Exploring Savannah's Southern Charm
Savannah Travel Blog› entry 1 of 2 › view all entries
Over the weekend, my BFF and I took a trip to Savannah, Georgia, to make our pilgrimage to the Marc Jacobs store. He must have decided to place the store there right before his stint in rehab because I have no idea why the hell anyone would want to put a store in Savannah. The city is absolutely lovely in a historical sense, but it’s not exactly prime location for an upscale clothing store. Sure, you can purchase your Seven jeans at the local sorority girls venue, but you’ve still got to make your 5 hour trek to Atlanta to get your Gucci.
Apart from the stores, Savannah has a lot to offer in both history and food. The city plays home to the famous Mercer house, the site of the film and novel Midnight in the Garden of Good and Evil. For $8 (student discount), you can get at tour of the first floor of the house as well as the garden and actually set foot in the room of the famous murder. The second floor is the residence of Jim Williams’ sister, so it’s off limits. There is a fantastic amount of antiques in the house, some even dating back as far as the 16th century. Jim Williams was a crazy collector with the best shopping philosophy: “If you like it, buy it.”
We also took a visit to the Telfair Art Museum, which was honestly not worth the entrance fee. I think most people end up visiting it just to see the Bird Girl (also in Midnight). There was a single Roy Lichtenstein, but other than that, I didn’t really see anything that caught my eye. Instead of the museum, I would recommend just visiting the historic houses instead. Most of them contain a good number of paintings and antiques that can easily rival the stuff that’s in the museum.
The food in Savannah is, for the most part, excellent. Even the restaurants that are typically considered tourist traps (like the ones on River Street or the famous Pirates House) are pretty decent. One place that I would NOT recommend is Lady and Sons, Paula Deen’s restaurant. Unfortunately, my BFF is an avid viewer of the Food Network and absolutely insisted that we stop there. We even waited in line at 9:30AM to get a reservation for 11AM.
When we returned for lunch, she ordered the buffet for $13 while I got the chicken pot pie for $11. The buffet is a better bang for the buck. The chicken pot pie was absolutely horrid. There was too much cream, and it was extremely salty. I didn’t think the buffet was worth the $13, but it was a hell of a lot better than the pot pie. When the waiter came by at the end of the meal to ask about my pie, I told him the truth: it was “okay.” The look on his face was classic. He’s probably used to people gushing about the food, so he was really confused when I didn’t find my meal something to cry about.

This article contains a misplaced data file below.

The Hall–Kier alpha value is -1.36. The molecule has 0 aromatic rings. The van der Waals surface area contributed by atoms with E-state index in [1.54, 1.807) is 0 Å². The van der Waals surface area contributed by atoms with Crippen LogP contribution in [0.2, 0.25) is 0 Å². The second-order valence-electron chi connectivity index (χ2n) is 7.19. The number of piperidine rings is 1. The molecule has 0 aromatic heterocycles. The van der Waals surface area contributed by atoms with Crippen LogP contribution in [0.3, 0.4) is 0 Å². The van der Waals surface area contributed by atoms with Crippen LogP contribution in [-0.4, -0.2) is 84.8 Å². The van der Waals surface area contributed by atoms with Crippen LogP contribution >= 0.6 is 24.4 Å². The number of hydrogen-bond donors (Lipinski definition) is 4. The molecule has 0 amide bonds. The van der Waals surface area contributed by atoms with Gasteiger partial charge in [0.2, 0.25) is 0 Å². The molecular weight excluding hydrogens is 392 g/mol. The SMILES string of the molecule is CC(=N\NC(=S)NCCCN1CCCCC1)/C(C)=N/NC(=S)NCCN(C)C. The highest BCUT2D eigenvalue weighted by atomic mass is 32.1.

Instead, lunch at the Grypphen might be a better option. It’s a tea house run by SCAD (Savannah College of Art & Design) and its students. We had the poor luck of getting an absolutely incompetent waiter (who we assume is a student at SCAD – yes, we are Georgia college elitists), but thankfully he’s not the one running the kitchen. The menu has a great selection of salads and sandwiches as well as teas and afternoon tea snacks. The scones and tea sandwiches looked really good, too.
I really enjoyed my dinner at the Olde Pink House, though. The house is one of the oldest buildings in Savannah, dating to the late 1700s. It’s usually pretty packed, so you should make reservations. Also, try for an early dinner (5PM ish or so). I can only imagine how crazy it would be during dinner time. We had really good service while we were there with an extra attentive waiter. I ordered the grilled pork tenderloin for $19, which came with a generous helping of collard greens and yams. It was really filling and grilled to perfection. They also have really good desserts, so save room.
The best thing about Savannah, however, has to be the NO open container law. You can walk around and drink as much as you want. It’s fantastic. Wet Willie’s on River Street has really good mojito smoothies ($7 for a 20 oz.), but the bar itself plays host to mostly middle aged white couples with horrible dance moves, so I would suggest taking your drink to go.
Apart from the usual nightlife, there are also some great ghost tours. The one we went on wasn’t that great, but ghost tours are really dependent on the tour guide. I would recommend going on a walking tour since they’re cheaper and a bit scarier than riding around in a carriage.
Savannah provided a great weekend getaway with the perfect road time – approximately 3.5 to 4 hours from Atlanta. It’s got a lot of charm and a lot of southern class, which made me wonder: why haven’t I been there more often?